Marine - Species


Blue Crab - Click to enlarge photo

SC Species Regulations for Blue Crab

Saltwater Fishing License required.

5 inch minimum carapace width; no bag limit in state waters; limit of two traps (pots) per person (Commercial Saltwater Fishing License, Vessel Decal, and Gear License required to fish more than two pots); females with egg mass (sponge) must be immediately released unharmed.

SC Marine Gamefish Tagging

Blue Crab (Callinectes sapidus Rathburn)

General Description
Smooth oblong carapace in variations of gray, blue, or brownish green. Four spines on the anterior edge of the carapace, 9 spines on the anterior lateral edge (posterior-most are the largest). Males: T-shaped abdomen, blue on legs and inner surface of chelipeds, blue fingers of claws. Females: triangular (immature) or circular (mature) abdomen, fingers of claws are orange with purple tips.

Average Size
Average carapace width: males – 5 1/2inches, females – 6 inches;
approx. maximum size: 10 inches;
maximum age: approx. 3 years

Habitat

Occupy a range of estuarine habitats as well as coastal bays, sounds and nearshore waters; often in association with submerged vegetation or oyster reefs.

Adults: Males utilize soft bottom tidal creeks and middle to upper reaches of estuaries, generally moving further upstream than females. Females utilize similar but higher salinity habitats until moving to estuary mouths to spawn; thereafter, females remain near inlets or in coastal ocean waters.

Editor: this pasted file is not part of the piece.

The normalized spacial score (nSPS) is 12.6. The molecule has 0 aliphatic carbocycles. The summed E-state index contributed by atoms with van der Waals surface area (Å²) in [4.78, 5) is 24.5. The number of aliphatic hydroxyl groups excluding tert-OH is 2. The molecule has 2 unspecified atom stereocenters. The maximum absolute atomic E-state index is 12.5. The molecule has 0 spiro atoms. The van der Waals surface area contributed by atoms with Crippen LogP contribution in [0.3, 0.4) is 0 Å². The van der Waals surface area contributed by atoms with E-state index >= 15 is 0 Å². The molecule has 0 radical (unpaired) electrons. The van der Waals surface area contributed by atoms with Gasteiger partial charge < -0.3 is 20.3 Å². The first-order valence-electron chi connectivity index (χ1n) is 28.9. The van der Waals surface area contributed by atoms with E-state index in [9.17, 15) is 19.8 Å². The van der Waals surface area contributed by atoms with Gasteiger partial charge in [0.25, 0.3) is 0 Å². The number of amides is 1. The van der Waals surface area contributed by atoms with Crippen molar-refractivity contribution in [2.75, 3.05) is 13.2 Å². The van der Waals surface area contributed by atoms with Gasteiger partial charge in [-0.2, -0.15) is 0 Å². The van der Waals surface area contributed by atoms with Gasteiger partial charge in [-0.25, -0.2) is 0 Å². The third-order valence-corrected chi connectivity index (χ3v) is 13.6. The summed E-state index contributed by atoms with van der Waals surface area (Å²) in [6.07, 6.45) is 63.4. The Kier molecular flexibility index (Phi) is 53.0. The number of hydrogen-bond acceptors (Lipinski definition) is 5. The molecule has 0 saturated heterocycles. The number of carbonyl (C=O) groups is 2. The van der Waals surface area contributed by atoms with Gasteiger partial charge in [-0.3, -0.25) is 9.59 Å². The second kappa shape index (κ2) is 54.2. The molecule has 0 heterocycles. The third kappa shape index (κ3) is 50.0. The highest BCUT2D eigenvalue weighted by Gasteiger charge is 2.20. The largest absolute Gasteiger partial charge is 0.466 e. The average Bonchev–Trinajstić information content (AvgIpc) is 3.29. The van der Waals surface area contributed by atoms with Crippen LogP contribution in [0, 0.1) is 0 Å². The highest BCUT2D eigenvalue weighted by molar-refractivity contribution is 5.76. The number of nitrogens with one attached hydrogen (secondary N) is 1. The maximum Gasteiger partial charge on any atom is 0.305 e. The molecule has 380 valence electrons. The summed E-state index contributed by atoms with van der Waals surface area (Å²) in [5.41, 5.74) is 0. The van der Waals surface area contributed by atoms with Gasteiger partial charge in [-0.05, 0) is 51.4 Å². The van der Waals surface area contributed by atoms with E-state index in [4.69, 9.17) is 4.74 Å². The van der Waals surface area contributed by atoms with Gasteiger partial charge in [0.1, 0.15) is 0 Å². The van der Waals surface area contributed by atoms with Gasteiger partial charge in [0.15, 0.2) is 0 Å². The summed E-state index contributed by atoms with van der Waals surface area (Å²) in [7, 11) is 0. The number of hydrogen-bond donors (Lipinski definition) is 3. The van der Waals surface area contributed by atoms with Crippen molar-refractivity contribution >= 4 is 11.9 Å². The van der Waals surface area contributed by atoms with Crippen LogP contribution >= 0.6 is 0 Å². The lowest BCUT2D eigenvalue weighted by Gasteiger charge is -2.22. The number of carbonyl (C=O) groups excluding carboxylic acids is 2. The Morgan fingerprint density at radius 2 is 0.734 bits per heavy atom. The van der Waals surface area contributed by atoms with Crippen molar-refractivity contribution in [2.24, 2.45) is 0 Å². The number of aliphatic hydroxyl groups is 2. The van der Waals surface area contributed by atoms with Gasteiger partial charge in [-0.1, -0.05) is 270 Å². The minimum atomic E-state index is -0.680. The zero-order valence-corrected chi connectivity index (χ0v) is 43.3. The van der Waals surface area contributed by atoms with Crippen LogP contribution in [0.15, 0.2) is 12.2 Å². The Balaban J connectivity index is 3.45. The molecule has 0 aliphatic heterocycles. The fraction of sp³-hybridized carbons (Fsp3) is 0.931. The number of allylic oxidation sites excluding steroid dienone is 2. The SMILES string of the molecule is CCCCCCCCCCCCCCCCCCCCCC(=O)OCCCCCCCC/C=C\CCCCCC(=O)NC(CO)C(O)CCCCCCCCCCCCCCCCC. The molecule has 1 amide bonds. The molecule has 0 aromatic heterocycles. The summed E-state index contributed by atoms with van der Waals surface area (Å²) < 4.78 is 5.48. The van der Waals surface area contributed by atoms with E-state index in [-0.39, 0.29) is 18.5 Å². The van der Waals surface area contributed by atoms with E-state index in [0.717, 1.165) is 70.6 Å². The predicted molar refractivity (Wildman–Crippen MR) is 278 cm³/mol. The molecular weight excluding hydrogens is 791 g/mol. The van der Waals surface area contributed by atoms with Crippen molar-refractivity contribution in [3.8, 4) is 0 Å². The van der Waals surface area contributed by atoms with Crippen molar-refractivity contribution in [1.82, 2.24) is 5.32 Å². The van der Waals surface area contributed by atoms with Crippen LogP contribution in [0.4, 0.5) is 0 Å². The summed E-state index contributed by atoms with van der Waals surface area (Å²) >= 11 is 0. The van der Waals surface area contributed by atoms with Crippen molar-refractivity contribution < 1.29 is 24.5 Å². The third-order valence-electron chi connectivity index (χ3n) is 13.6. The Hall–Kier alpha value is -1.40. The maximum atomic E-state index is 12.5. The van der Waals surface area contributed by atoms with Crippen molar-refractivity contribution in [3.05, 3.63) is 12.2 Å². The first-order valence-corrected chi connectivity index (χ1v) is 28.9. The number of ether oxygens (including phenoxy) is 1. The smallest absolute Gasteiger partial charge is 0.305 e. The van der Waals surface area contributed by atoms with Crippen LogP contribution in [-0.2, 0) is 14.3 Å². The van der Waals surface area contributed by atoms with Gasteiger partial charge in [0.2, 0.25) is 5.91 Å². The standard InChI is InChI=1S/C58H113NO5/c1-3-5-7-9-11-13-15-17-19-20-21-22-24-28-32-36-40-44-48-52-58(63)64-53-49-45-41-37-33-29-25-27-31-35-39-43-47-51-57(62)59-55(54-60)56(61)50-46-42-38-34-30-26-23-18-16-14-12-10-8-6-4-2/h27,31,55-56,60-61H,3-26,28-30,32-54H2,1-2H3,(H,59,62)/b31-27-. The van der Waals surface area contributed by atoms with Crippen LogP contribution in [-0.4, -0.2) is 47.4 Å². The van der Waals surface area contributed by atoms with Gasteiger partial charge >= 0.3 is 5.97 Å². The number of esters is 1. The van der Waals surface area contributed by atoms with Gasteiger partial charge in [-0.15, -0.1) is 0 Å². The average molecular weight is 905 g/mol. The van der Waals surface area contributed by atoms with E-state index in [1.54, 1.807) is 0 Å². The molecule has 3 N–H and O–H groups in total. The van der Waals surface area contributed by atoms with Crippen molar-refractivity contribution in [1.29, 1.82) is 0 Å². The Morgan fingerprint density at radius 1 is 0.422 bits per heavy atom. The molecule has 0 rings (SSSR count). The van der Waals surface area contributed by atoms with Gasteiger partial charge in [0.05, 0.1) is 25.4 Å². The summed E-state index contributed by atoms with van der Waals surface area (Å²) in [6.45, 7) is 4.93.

Juveniles: Reside in shallow, soft bottom habitats in upper estuaries, tidal creeks, salt marshes, and rivers.

Reproductive Cycle

  • Adults mature by 1 – 2 years of age; approx. size at maturity: males – 4 inches, females – 5 inches.
  • Mating occurs in low salinity upper estuary waters following terminal molting of females. Mating occurs February – November. Females mate only once in life, store sperm internally, and spawn (April-August) multiple times over the next 1 – 2 years.
  • Early larval development (zoeal stages) occurs in oceanic waters. Larvae use tidal currents to recruit to estuaries as megalopae (i.e. postlarvae) and move into upper estuaries as juveniles.

Foraging Habits

  • All sizes of blue crab are opportunistic omnivores and forage along the bottom; overall diet is similar between adults and juveniles; preferred prey may change with size and locality.
  • Adults: Feed primarily on bivalves, snails, shrimp, fishes, and decaying organic matter; also cannibalize other blue crabs.
  • Juveniles: Consume small bivalves, detritus, and plant matter. Larvae feed on zooplankton.

Availability/Vulnerability to Harvest

  • Adults and juveniles are present in South Carolina estuaries year-round; overwintering typically occurs in estuaries, but crabs may seek deeper water, become sluggish, and bury in mud during cold; movement to deeper water can also occur with extremely warm water.
  • Salinity significantly influences distribution of various life stages; juveniles and adult males seemingly prefer lower salinity waters than female crabs. Larval and megalopae development is best at salinities ≥ 20 ppt.
  • Conservation concerns: degradation and loss of estuarine habitats; protection of coastal ocean habitat critical to larval development; viral and bacterial prevalence and mortality; potential for high commercial and recreational harvest; mortality associated with abandoned crab pots; gray crab disease (caused by the pathogenic amoeba Paramoeba perniciosa).